The Impact of the Rivalry between Saudi Arabia and Iran in the Middle East21 May 2020. From 18:30 | Webinar | English | Online
The rivalry between Saudi Arabia and Iran has had a major impact on politics and security in the Middle East since the 1979 Iranian revolution. While there are several points of tension, there is nothing intrinsically insoluble in the relations between the two states. In fact, reflecting on the history of relations between the two states shows that there are both periods of intense hostility and moments of growing rapprochement that culminated in the 1990 earthquake in Iran.
However, currently, the latent conflicts in the Middle East, especially in Bahrain, Iraq, Lebanon, Syria and Yemen, have fostered the geopolitical aspirations of the two states and, at the same time, cultivated sectarian networks that have contributed to the fragmentation of the political life in the region.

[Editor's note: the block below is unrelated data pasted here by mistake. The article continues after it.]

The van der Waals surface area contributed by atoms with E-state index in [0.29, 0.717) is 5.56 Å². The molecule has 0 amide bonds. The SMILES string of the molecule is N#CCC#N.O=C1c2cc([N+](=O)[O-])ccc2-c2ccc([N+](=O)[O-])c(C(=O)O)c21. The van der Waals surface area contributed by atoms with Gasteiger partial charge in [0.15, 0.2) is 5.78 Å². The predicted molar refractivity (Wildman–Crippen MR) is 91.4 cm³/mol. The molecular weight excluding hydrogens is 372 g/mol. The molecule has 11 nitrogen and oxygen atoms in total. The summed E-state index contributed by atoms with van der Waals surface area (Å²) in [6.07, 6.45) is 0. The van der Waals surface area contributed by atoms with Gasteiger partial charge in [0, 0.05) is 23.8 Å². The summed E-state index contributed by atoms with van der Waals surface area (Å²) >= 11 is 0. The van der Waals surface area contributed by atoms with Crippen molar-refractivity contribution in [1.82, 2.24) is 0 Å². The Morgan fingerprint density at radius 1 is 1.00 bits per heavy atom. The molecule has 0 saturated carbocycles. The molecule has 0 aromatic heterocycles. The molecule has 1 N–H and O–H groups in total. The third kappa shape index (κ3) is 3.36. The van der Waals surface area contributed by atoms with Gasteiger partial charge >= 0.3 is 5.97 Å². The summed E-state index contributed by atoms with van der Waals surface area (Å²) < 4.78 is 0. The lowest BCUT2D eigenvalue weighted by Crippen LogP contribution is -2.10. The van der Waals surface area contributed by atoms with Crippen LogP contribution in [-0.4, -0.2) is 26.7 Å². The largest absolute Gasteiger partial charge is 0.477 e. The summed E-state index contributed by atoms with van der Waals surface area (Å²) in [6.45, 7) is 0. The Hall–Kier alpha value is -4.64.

Simon Mabon, Professor of International Relations at the University of Lancaster, argues that the coronavirus crisis presents significant challenges for both Saudi Arabia and Iran, not only from the economic dimension, but also as a possible conjuncture to reimagine regional politics.
Mabon is the director of the Richardson Institute, where he directs the SEPAD (Sectarism, Proxies and De-Sectarianization Project). He received his doctorate from the University of Leeds in 2012. His work is placed at the intersection of Studies on the Middle East, International Relations and (International) Political Theory. His research focuses on the rivalry between Saudi Arabia and Iran and the contestation of sovereign power throughout the region.He regularly appears in international media such as the BBC, Al Jazeera, CNN, France 24. In 2020 he published the monograph Houses Built on Sand: Violence, Sectarianism and Revolution in the Middle East (Manchester University Press).